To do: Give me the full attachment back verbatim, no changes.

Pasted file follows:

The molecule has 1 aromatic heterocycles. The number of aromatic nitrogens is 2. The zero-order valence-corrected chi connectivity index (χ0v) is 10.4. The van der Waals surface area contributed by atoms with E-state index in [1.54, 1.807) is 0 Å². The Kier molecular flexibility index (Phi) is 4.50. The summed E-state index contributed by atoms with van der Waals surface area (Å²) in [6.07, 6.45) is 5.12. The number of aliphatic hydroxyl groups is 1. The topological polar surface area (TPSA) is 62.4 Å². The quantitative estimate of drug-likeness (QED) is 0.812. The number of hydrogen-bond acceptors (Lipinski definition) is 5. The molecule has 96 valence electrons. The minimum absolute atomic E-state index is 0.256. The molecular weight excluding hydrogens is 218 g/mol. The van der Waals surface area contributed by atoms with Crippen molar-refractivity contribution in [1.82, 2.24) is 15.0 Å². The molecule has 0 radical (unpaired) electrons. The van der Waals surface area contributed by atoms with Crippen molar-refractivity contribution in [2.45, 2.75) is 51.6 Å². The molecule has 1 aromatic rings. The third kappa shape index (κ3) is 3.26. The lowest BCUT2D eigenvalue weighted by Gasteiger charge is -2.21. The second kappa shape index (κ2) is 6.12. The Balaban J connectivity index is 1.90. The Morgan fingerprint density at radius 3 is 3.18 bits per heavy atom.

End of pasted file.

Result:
The molecule has 1 aromatic heterocycles. The number of aromatic nitrogens is 2. The zero-order valence-corrected chi connectivity index (χ0v) is 10.4. The van der Waals surface area contributed by atoms with E-state index in [1.54, 1.807) is 0 Å². The Kier molecular flexibility index (Phi) is 4.50. The summed E-state index contributed by atoms with van der Waals surface area (Å²) in [6.07, 6.45) is 5.12. The number of aliphatic hydroxyl groups is 1. The topological polar surface area (TPSA) is 62.4 Å². The quantitative estimate of drug-likeness (QED) is 0.812. The number of hydrogen-bond acceptors (Lipinski definition) is 5. The molecule has 96 valence electrons. The minimum absolute atomic E-state index is 0.256. The molecular weight excluding hydrogens is 218 g/mol. The van der Waals surface area contributed by atoms with Crippen molar-refractivity contribution in [1.82, 2.24) is 15.0 Å². The molecule has 0 radical (unpaired) electrons. The van der Waals surface area contributed by atoms with Crippen molar-refractivity contribution in [2.45, 2.75) is 51.6 Å². The molecule has 1 aromatic rings. The third kappa shape index (κ3) is 3.26. The lowest BCUT2D eigenvalue weighted by Gasteiger charge is -2.21. The second kappa shape index (κ2) is 6.12. The Balaban J connectivity index is 1.90. The Morgan fingerprint density at radius 3 is 3.18 bits per heavy atom.